Nonlinear motion compensation using cubature Kalman filter for in vivo fluorescence microendoscopy in peripheral lung cancer intervention
The Methodist Hospital Research Institute, Weill Cornell Medical College, Department of Systems Medicine and Bioengineering, Houston, Texas.Journal of Biomedical Optics (Impact Factor: 2.86). 01/2013; 18(1):16008. DOI: 10.1117/1.JBO.18.1.016008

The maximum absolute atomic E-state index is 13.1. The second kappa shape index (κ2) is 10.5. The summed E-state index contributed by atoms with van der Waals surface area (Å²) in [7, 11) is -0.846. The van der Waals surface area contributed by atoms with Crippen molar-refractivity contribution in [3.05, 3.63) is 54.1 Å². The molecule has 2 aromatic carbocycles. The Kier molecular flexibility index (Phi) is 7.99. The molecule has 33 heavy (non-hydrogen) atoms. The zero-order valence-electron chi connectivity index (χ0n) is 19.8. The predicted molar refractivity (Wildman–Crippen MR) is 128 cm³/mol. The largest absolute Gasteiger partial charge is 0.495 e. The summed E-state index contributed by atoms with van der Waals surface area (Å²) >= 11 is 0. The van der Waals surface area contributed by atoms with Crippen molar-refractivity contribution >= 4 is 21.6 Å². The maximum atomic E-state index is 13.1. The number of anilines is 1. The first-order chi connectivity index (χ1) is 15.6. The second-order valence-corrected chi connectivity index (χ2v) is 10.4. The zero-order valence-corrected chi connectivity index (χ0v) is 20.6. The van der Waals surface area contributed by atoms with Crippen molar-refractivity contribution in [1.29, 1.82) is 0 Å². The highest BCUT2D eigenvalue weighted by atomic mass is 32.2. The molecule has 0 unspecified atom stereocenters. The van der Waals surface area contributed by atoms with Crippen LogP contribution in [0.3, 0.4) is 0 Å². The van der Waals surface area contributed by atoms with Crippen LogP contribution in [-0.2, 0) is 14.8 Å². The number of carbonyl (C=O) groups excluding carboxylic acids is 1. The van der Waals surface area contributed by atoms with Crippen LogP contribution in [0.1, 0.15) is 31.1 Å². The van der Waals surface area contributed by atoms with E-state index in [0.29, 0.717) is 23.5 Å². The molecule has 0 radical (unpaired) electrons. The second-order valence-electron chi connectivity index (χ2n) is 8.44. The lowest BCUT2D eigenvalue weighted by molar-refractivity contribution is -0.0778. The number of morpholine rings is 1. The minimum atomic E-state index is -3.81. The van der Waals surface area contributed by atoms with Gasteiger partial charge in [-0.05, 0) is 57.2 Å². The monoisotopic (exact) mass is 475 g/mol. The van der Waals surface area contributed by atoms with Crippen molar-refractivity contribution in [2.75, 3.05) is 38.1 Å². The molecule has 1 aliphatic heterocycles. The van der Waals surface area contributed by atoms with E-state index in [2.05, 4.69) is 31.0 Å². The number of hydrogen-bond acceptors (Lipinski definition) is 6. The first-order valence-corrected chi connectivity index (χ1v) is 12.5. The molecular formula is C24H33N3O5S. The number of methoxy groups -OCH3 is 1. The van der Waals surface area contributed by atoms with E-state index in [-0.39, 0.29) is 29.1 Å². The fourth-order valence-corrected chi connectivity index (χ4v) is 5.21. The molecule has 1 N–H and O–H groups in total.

Fluorescence microendoscopy can potentially be a powerful modality in minimally invasive percutaneous intervention for cancer diagnosis because it has an exceptional ability to provide micron-scale resolution images in tissues inaccessible to traditional microscopy. After targeting the tumor with guidance by macroscopic images such as computed tomorgraphy or magnetic resonance imaging, fluorescence microendoscopy can help select the biopsy spots or perform an on-site molecular imaging diagnosis. However, one challenge of this technique for percutaneous lung intervention is that the respiratory and hemokinesis motion often renders instability of the sequential image visualization and results in inaccurate quantitative measurement. Motion correction on such serial microscopy image sequences is, therefore, an important post-processing step. We propose a nonlinear motion compensation algorithm using a cubature Kalman filter (NMC-CKF) to correct these periodic spatial and intensity changes, and validate the algorithm using preclinical imaging experiments. The algorithm integrates a longitudinal nonlinear system model using the CKF in the serial image registration algorithm for robust estimation of the longitudinal movements. Experiments were carried out using simulated and real microendoscopy videos captured from the CellVizio 660 system in rabbit VX2 cancer intervention. The results show that the NMC-CKF algorithm yields more robust and accurate alignment results.
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